Wednesday, April 02, 2008

Something To Talk About

By POZ founder Sean Strub - via Huffington Post

The Swiss Federal Commission for HIV/AIDS released a remarkable statement a few weeks ago that opened the door to the possibility of sex without condoms for people with HIV.

Citing their review of a long string of studies measuring HIV transmission from people with HIV to HIV-negative partners, the Commission concluded that sex without condoms is possible for some people with HIV under certain conditions. Those conditions are specific: the person must currently be on anti-retroviral therapy, have had an undetectable viral load for six months and not have other active sexually transmitted infections.

The commission estimated the risk of transmission, under the cited circumstances, at less than one in 100,000. That's six times the risk of getting hit by lightning (according to the National Oceanic and Atmospheric Administration's risk estimate of one in 600,000), but it is remote enough for the Swiss commission to declare such persons not sexually infectious and state they cannot propagate HIV through sexual contact.

This unambiguous declaration was authored by four of Switzerland's foremost HIV experts: Prof. Pietro Vernazza, of the Cantonal Hospital in St. Gallen, and President of the Swiss Federal Commission for HIV/AIDS, Prof. Bernard Hirschel from Geneva University Hospital, Dr. Enos Bernasconi of the Lugano Regional Hospital (and former President of the Swiss Federal Commission for HIV/AIDS), and Dr. Markus Flepp, president of the Swiss Federal Office of Public Health's Sub-committee on the clinical and therapeutic aspects of HIV/AIDS.

Interpreting the Swiss statement as "permission" to stop using condoms would be a mistake. So too would dismissing it altogether or denying its powerful message of hope.

There are important considerations which were not addressed by the Swiss statement. The research they reviewed was based on heterosexual couples; undetectable viral loads sometimes suddenly spike; and there is a difference between viral load in sperm and viral load in blood. Each must be better understood before foregoing condoms.

Those caveats and concerns not withstanding, this is still an earth-shaking development for people with HIV. Possible liberation from the most burdensome and intrusive restraint on sexual intimacy offers powerful hope for more meaningful, pleasurable sex, without shame or fear.

Perhaps more surprising than the substance of the Swiss statement is its assumption of what has been largely unacknowledged: anti-retroviral therapy is an effective risk reduction and HIV-prevention strategy, at least on a community basis, even though not always medically appropriate on an individual basis.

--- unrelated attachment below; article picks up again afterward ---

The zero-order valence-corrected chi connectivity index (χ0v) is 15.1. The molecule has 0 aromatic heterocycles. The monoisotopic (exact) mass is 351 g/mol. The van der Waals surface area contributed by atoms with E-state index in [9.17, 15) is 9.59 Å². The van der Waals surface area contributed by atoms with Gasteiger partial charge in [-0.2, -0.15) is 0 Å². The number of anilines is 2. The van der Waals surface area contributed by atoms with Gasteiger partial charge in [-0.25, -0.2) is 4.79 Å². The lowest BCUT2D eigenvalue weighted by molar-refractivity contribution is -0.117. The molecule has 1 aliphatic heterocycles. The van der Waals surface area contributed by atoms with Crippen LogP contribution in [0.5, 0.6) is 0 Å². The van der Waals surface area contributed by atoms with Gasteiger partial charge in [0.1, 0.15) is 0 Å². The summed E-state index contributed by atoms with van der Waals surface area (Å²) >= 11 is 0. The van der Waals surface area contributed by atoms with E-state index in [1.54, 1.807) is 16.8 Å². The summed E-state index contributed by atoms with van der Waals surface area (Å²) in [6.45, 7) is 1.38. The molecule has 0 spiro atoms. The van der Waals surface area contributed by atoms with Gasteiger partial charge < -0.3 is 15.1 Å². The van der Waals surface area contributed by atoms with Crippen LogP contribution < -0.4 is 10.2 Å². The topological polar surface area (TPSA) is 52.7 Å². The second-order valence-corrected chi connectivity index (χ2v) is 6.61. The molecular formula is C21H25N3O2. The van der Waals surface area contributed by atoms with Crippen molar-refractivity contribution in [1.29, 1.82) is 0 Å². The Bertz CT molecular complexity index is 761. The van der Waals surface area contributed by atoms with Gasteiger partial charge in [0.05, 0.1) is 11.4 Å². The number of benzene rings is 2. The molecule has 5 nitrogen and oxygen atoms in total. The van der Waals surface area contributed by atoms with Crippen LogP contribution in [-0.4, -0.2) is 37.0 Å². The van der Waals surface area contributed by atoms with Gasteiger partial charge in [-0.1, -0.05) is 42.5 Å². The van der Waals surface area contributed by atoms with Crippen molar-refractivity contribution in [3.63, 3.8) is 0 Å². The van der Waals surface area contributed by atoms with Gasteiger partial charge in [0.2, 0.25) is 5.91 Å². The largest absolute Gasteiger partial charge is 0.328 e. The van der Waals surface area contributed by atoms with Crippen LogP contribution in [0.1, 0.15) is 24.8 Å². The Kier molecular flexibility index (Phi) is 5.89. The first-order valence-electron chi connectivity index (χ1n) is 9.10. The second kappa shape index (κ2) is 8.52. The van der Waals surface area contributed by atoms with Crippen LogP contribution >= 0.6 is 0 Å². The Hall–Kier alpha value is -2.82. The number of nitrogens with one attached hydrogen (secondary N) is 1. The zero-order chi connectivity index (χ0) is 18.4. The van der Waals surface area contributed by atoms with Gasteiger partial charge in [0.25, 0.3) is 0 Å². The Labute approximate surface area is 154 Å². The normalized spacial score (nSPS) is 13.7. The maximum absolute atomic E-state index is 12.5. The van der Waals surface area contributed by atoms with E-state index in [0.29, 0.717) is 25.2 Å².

The most common response from public health officials and HIV prevention experts to the Swiss statement, so far, has been either to ignore it or to point out its limitations while reflexively reaffirming the traditional message to "use a condom every time". There is little popular support for speaking out in favor of expanding the sexual safety zone for people with HIV.

But just as it is a mistake to consider the Swiss guidelines completely risk-free, so too is it a mistake to think condoms are risk-free. The "condom code", which orders their use every time one has sex, generally ignores the risk of breakage (between 1% and 7%, depending on the study) and does not take viral load into consideration.

The Swiss findings suggest the tantalizing--and as-yet unproven--prospect that careful adherence to their guidelines may actually present less risk of HIV transmission than a sole focus on using condoms without consideration of viral load. (Using both--the "belt and suspenders" approach--would reduce risk even further.)

The wiser response to the Swiss statement would be an urgent call to scientific, medical and epidemiological experts, community members and behavioral scientists to pool their collective wisdom and develop detailed new safer sex guidelines that recognize viral load as an important factor in reducing risk.

The HIV prevention establishment is concerned about sending the wrong message about what is safe and unsafe. Yet their reluctance to engage the communities they serve in an honest and open discussion about risk reduction strategies, or the possibility of sex without condoms, is at the heart of what is wrong with HIV prevention efforts.